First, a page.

Farcet C of E Primary School

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Phonics

What is phonics?
Phonics is the correspondence between spoken sound (phoneme) and the written letter (grapheme).  It is a way of teaching children to read by breaking up words into small chunks of sound. For example we can break a simple word like ‘cat’ into the three sounds c-a-t.

To become successful readers children will learn the individual sounds for each letter or group of letters. Some sounds in English are made up of more than one letter like the sound ‘ea’ in tea or team. Once children know the sounds they will be able to ‘decode’ unfamiliar words by breaking the word into sounds then read the word by blending back together. For example: sh — o — p = shop

For an audio guide on how to pronounce the sounds click on one of the links below:

www.focusonphonics.co.uk/sound.htm
www.youtube.com/watch?v=5J2Ddf_0Om8

Why do we teach phonics?
Research shows that when phonics is taught in a structured way - starting with the easiest sounds, progressing through to the most complex - it’s the most effective way of teaching young children to read. It’s particularly helpful or children aged 5–7. Almost all children who have good teaching of phonics will learn the skills they need to tackle new words. They can then go on to read any kind of text fluently and confidently, and to read for enjoyment.

How do we teach phonics?
Phonics is taught in a highly structured programme of daily lessons across FS/KS1 and KS2 in groups differentiated according to children’s phonic awareness and development. The Letters and Sound programme is followed, providing a synthetic approach to the teaching of phonics. This is supplemented by Jolly Phonics, Floppy Phonics, Phonics Play and other computer games.
Each session gives an opportunity for children to revisit their previous experience, be taught new skills, practise together and apply what they have learned.

Further information about 'Letters and Sounds'
Letters and Sounds is a phonics resource published by the Department for Education and Skills in 2007. It aims to build children's speaking and listening skills in their own right as well as to prepare children for learning to read by developing their phonic knowledge and skills. It sets out a detailed and systematic programme for teaching phonic skills for children starting by the age of five, with the aim of them becoming fluent readers by age seven. There are six overlapping phases. The table below is a summary based on the Letters and Sounds guidance for Practitioners and Teachers.

Phase

Phonic Knowledge and Skills

Phase One (Nursery/Reception)

Activities are divided into seven aspects, including environmental sounds, instrumental sounds, body sounds, rhythm and rhyme, alliteration, voice sounds and finally oral blending and segmenting.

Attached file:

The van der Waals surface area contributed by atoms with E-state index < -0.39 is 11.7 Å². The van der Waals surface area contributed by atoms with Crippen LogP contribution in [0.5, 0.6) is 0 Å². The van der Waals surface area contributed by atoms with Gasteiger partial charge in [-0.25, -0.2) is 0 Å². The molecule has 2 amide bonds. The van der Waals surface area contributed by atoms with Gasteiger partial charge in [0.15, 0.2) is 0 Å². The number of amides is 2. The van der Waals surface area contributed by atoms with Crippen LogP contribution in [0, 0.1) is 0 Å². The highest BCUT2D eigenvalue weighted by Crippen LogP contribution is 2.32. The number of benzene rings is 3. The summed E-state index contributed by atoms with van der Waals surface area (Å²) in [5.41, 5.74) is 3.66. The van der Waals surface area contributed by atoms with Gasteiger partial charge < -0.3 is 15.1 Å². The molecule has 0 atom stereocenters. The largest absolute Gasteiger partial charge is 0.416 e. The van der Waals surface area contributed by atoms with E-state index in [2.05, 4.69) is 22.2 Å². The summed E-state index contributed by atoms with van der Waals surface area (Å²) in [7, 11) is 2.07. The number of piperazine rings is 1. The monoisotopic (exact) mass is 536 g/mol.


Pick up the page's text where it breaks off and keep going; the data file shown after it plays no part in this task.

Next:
Phase Two Reception) up to 6 weeks

Learning 19 letters of the alphabet and one sound for each. Blending sounds together to make words. Segmenting words into their separate sounds. Beginning to read simple captions.

Phase Three (Reception) up to 12 weeks

The remaining 7 letters of the alphabet, one sound for each. Graphemes such as ch, oo, the representing the remaining phonemes not covered by single letters. Reading captions, sentences and questions. On completion of this phase, children will have learnt the "simple code", i.e. one grapheme for each phoneme in the English language.

Phase Four (Reception) 4 to 6 weeks

No new grapheme-phoneme correspondences are taught in this phase. Children learn to blend and segment longer words with adjacent consonants, e.g. swim, clap, jump.

Phase Five (Throughout Year 1)

Now we move on to the "complex code". Children learn more graphemes for the phonemes which they already know, plus different ways of pronouncing the graphemes they already know.

Phase Six (Throughout Year 2 and beyond)

Working on spelling, including prefixes and suffixes, doubling and dropping letters etc.

Phonics Assessment
Children’s progress is continually reviewed to allow for movement between ability groups, and children move phonics group when it is felt necessary to meet their needs. Children are formally assessed at the end of each half term.
The national Phonics screening check is performed in June of Year 1. Prior to this, the Year 1 phonics workshop gives parents information about how they can support their children at home with phonics. The purpose of the screening check is to confirm that all children have learned phonic decoding to an age-appropriate standard. The children who did not meet the required standard for the check in year 1 enter again in year 2 with additional support. As children enter KS2 provision is made for those children still requiring daily phonics.